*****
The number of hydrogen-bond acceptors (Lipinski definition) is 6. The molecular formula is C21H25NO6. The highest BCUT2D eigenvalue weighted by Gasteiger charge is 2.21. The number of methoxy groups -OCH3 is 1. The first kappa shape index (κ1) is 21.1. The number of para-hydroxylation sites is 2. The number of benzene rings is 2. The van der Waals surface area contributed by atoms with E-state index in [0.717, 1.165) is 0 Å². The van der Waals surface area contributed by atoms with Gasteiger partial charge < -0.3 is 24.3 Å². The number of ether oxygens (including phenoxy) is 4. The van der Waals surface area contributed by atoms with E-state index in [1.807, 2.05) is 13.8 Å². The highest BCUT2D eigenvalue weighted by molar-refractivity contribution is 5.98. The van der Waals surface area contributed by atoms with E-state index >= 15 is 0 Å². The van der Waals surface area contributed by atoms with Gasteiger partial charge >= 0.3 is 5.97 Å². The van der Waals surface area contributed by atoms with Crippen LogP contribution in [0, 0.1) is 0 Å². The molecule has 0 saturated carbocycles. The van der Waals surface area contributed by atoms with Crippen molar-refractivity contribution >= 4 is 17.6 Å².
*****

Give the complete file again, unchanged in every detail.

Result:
The number of hydrogen-bond acceptors (Lipinski definition) is 6. The molecular formula is C21H25NO6. The highest BCUT2D eigenvalue weighted by Gasteiger charge is 2.21. The number of methoxy groups -OCH3 is 1. The first kappa shape index (κ1) is 21.1. The number of para-hydroxylation sites is 2. The number of benzene rings is 2. The van der Waals surface area contributed by atoms with E-state index in [0.717, 1.165) is 0 Å². The van der Waals surface area contributed by atoms with Gasteiger partial charge < -0.3 is 24.3 Å². The number of ether oxygens (including phenoxy) is 4. The van der Waals surface area contributed by atoms with E-state index in [1.807, 2.05) is 13.8 Å². The highest BCUT2D eigenvalue weighted by molar-refractivity contribution is 5.98. The van der Waals surface area contributed by atoms with E-state index >= 15 is 0 Å². The van der Waals surface area contributed by atoms with Gasteiger partial charge >= 0.3 is 5.97 Å². The van der Waals surface area contributed by atoms with Crippen LogP contribution in [0, 0.1) is 0 Å². The molecule has 0 saturated carbocycles. The van der Waals surface area contributed by atoms with Crippen molar-refractivity contribution >= 4 is 17.6 Å².